Students take leap of faith
Sarah Mervosh | Wednesday, April 29, 2009
When asked as a child what he wanted to be when he grew up, instead of saying he wanted to be an astronaut or baseball player, senior Simon Carian said he wanted to be a priest. And unlike most, he never grew out of his childhood dream.
Carian, along with a few other Notre Dame graduates, will be joining the seminary to become a priest after graduation.
Fr. Ed Obermiller, a Holy Cross priest in the Office of Vocation, said he knows of at least four men entering religious life in the fall, outside of Old College, the program for undergraduates who are discerning to become priests in Holy Cross. There are nine men entering religious life from Old College, he said.
“I know that there are more out there, I just don’t know who they are,” Obermiller said.
Obermiller said he has no knowledge of how many women are entering religious life.
Carian, who lives in Morrissey Hall, said his time at Notre Dame has helped him prepare for priesthood because he has learned how to interact with and understand all types of people.
“Saint Paul says somewhere that you have to be all things to all people. If that’s true for all of us, that’s especially true for a priest,” he said.
“A priest has to be somebody who is approachable, somebody that you can trust, somebody who is respected but also somebody who is very human. The sort of guy you might go and have a beer with,” Carian said. “This place really has helped me to grow in sort of the human element, which is so important for a priest.”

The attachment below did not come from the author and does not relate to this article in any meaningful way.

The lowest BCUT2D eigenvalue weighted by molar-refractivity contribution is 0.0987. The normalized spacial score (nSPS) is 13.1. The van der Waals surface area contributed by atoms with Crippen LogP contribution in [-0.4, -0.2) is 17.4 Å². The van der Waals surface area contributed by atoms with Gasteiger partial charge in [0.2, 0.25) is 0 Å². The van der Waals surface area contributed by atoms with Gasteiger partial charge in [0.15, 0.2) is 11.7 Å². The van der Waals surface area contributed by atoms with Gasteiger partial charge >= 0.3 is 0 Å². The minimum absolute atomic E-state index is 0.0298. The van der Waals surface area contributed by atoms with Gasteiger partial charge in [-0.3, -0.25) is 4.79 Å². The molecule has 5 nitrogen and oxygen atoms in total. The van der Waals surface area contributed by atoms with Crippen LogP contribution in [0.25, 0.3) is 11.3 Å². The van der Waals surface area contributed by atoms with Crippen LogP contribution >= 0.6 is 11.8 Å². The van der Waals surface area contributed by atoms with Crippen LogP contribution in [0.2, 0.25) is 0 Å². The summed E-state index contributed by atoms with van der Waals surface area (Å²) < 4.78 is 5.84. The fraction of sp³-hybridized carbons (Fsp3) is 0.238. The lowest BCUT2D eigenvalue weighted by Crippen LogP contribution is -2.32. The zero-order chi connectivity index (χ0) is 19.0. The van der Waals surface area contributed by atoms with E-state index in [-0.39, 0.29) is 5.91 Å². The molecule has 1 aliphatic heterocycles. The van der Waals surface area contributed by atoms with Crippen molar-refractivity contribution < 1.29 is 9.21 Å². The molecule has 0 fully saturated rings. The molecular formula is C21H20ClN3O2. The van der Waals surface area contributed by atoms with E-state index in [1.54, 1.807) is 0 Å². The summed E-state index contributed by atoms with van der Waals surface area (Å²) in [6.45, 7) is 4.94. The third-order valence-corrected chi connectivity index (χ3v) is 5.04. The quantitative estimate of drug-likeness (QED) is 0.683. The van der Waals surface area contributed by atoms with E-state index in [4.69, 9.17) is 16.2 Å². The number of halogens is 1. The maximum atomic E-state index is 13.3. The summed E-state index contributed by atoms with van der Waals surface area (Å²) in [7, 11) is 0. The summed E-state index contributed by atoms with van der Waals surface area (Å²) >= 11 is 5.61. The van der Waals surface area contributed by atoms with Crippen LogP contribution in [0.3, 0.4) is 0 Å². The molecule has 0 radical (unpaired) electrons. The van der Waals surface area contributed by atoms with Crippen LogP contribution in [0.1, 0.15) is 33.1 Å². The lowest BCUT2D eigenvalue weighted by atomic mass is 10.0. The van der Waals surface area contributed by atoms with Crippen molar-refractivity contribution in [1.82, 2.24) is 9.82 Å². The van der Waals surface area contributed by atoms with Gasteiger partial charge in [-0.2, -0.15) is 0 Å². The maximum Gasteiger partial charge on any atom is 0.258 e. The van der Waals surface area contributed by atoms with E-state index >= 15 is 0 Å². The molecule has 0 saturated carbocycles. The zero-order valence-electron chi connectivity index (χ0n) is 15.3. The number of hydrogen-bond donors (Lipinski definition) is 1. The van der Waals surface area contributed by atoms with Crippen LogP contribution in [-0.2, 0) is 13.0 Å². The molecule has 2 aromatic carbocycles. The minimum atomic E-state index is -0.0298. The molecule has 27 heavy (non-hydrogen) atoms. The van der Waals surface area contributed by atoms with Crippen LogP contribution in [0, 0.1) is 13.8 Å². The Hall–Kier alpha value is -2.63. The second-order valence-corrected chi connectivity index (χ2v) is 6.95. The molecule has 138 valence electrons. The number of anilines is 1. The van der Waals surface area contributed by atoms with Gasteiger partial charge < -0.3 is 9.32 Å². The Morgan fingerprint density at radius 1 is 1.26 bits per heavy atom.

Carian said there are also social benefits to studying on the Notre Dame campus.
“Here at Notre Dame, you learn how to interact with and be friends with normal people,” Carian said.
Senior Andy Bulso, who is joining the seminary to become a diocesan priest after graduation, also said living in the dorms at Notre Dame has helped him in his preparation for priesthood.
“Just having that experience of living in the dorm kind of gives you experience or knowledge of how life in the dorm kind of plays out,” Bulso said. “Especially in terms of the drinking culture and people’s attitudes towards sex. Just getting to know regular guys in the dorm and making friends with people.”